Depicting typical British scenes of the time, they were intended to bring hope to his companions, many of whom were on the brink of death.
One colourful sketch captures a day at the races, while another depicts a plump landowner with his hunting party.
Another appears to show an Elizabethan court, while a fourth shows cavemen on horses with the joke, ‘Definitely the first polo match!’
The cartoonist, who died two months ago, entrusted them to the camp’s senior officer, Major Patrick Malins, who kept them with his own journal.
His family discovered the mementoes only after the major’s death and they will be shown for the first time on Antiques Roadshow tomorrow.
Pauline Malins, the late major’s daughter-in-law, showed the cartoons to programme experts when they visited Lulworth Castle, Dorset.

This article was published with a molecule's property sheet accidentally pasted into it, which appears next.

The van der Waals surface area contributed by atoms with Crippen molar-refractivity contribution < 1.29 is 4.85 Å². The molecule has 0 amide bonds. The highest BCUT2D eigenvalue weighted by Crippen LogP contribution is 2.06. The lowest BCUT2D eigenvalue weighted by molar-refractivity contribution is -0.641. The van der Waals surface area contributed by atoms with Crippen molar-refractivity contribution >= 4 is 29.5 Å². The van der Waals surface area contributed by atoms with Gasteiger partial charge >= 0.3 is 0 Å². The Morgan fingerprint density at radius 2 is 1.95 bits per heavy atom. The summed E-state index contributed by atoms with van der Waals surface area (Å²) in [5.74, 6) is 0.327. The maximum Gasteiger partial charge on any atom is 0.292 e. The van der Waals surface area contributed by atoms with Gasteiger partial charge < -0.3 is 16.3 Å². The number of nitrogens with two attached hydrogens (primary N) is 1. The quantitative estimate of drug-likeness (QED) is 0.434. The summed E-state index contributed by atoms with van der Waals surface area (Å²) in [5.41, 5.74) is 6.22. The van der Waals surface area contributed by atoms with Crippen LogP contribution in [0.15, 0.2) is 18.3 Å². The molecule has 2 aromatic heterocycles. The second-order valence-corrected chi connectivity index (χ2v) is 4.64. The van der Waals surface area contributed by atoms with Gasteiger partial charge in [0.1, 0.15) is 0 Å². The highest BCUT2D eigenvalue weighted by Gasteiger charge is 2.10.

She said: ‘It must have been what kept them going – the distant hope of one day returning to life back home in Britain’
Antiques Roadshow: Sunday March 4 on BBC1 8pm."
"Pauline Malins brought along some sketches by Ronald Searle, who was in the same Japanese Prisoner of War camp as her late father-in-law, major Pat Malins. Book expert Rupert Powell was fascinated to see them along with Pat’s diary – but to find out the value you’ll have to wait until the second compilation from Lulworth, later in the series."